Sue Johnson can’t imagine life without a garden.
She began gardening at the age of 5 and never stopped. So when she read about the struggles of Bosnians displaced from their homes and gardens by war, she didn’t waste a lot of time thinking about how to respond.
It was the late 1990s, several years after the war — the bloodiest European conflict since World War II — ended. Yet the country of Bosnia-Herzegovina was wracked by poverty and unemployment. Many, Johnson learned, were living in refugee camps.
“I said, ‘Let’s get them seeds,’ ” recalled Johnson, while seated at the kitchen table in her house in Saratoga Springs.
She wrote to seed companies and asked for their leftover seeds. She got in touch with a woman traveling to the Bosnia-Herzegovinan village of Medjugorje, which draws thousands of religious pilgrims each year, and gave the woman seeds to distribute to residents. Then she learned about the American Friends Service Committee’s community gardening project, launched in 2000 with the goal of providing the country’s residents with places to garden.
Last year, Johnson sent more than 2,885 packets of seeds to Bosnia-Herzegovina through AFSC’s community gardening project; the group distributes the seeds to needy residents. So far this year, she’s shipped 1,711 packets of seeds and more than two dozen hand tools. She founded an organization, Seeds for Peace, to provide vegetable and flower seeds, as well as garden tools, to people in countries devastated by war and natural disaster.
The organization’s motto: “Changing the world, one garden at a time.” Johnson is working on turning Seeds for Peace into a nonprofit organization.
“This is the year it’s really taking off,” she said. “There are boxes and boxes to be shipped.”
Johnson’s house is cluttered with boxes of surplus seeds.
Her children — Anna Cherubin, 11, and Sam Cherubin, 9 — often help her sort and package seeds and tools.
“I have a hard time with human suffering,” said Johnson, a 47-year-old fitness teacher and personal trainer.
Johnson will take her first trip to Bosnia-Herzegovina this summer. But she’s already established strong relationships with the people who run the community gardening project.
“[Johnson] is a wonderful person,” wrote Belma Ducic, at the American Friends Service Committee branch in Bosnia-Herzegovina, in an e-mail. She said Johnson “often ships boxes with seeds of vegetables, small hand tools, candy, picture-postcards and greeting cards, media clips with photos and text about our gardens, etc.”
Photographs taken by the American Friends Service Committee show people making use of the packages from Seeds for Peace. In one photo, children are seated at a table, eating candy.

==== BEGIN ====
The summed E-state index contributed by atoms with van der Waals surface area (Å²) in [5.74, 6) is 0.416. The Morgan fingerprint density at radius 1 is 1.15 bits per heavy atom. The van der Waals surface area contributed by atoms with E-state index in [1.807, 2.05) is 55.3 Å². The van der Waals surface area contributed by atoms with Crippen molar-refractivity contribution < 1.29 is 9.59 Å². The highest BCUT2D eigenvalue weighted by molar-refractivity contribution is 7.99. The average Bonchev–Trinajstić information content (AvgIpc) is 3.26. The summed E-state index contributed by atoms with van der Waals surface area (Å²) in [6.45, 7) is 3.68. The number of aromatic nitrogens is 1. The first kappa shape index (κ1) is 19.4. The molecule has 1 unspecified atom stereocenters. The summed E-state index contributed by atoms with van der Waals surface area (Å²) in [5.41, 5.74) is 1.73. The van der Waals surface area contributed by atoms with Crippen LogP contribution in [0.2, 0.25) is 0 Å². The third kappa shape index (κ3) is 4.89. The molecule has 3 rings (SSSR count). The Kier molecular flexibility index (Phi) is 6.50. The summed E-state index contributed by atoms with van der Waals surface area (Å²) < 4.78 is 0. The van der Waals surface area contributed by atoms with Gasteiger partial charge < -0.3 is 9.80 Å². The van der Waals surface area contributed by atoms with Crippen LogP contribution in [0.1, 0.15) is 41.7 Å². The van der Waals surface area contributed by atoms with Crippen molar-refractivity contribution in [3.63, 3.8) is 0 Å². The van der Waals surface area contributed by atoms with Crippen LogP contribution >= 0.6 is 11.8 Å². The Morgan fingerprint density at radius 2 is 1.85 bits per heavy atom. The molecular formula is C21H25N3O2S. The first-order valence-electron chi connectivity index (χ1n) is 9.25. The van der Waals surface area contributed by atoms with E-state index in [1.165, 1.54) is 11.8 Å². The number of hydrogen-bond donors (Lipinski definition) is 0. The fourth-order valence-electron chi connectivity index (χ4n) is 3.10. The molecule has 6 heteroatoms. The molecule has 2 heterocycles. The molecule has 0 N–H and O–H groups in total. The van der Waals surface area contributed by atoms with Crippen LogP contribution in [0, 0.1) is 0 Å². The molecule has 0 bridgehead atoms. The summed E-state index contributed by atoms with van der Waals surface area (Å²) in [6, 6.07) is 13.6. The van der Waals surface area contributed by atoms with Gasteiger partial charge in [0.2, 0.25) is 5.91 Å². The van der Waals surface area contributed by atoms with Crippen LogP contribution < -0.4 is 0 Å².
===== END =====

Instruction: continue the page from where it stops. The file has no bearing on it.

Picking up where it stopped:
“A lot of kids had never had chocolate before,” Johnson said. “When you get photos like this and see the people you’re helping, it’s very rewarding work.”
The packages from Seeds for Peace are shipped to Sarajevo, the capital of Bosnia-Herzegovina, and distributed to community gardens in different parts of the country. Today there are 13 gardens, and 1,239 participants; participants receive free land, tools and seeds.
Over the years, Seeds for Peace has steadily expanded.
While the primary focus remains Bosnia-Herzegovina, Johnson also sends seeds to AIDS orphans in the African countries of Uganda and Tanzania, and to two Mississippi towns.
In Waveland, Miss., the seeds go to a children’s center and a family affected by Hurricane Katrina; in Tutwiler, Miss., the seeds go to a group of nuns, who distribute them.
“I wasn’t thinking,” said Johnson, of her ever-evolving project. “I can do stuff impulsively. I have a passion for horticulture, and since having kids I’ve realized that you’ve got to help people.”
She credited her parents with teaching her how to be compassionate. “They’re both very altruistic people,” she said. “They inspired me. They set a really good example.”
Johnson sent seeds — lettuce, spinach, cucumbers and melons — to Uganda and Bosnia-Herzegovina in February, and she is about to send out more seeds — peas, beans, carrots, etc. — to Tanzania, Mississippi and Bosnia-Herzegovina.
Ducic said people are interested in obtaining seeds and starting gardens for several reasons: “material help, resocialization, health, work therapy.”
“During the war, all [of] the people in Sarajevo were [growing] vegetables on balconies, in the parks, in front of buildings, everywhere,” Ducic wrote. “Today, 13 years after the war, lots of people are unemployed. They don’t get enough money or any money for food or other needs.”
The signing of the Dayton peace agreement in 1995 ended the 31⁄2-year war among the country’s Serbs, Muslims and Croats. More than 250,000 people were killed and 1.8 million became refugees in a war that pitted the country’s different ethnic groups against each other.
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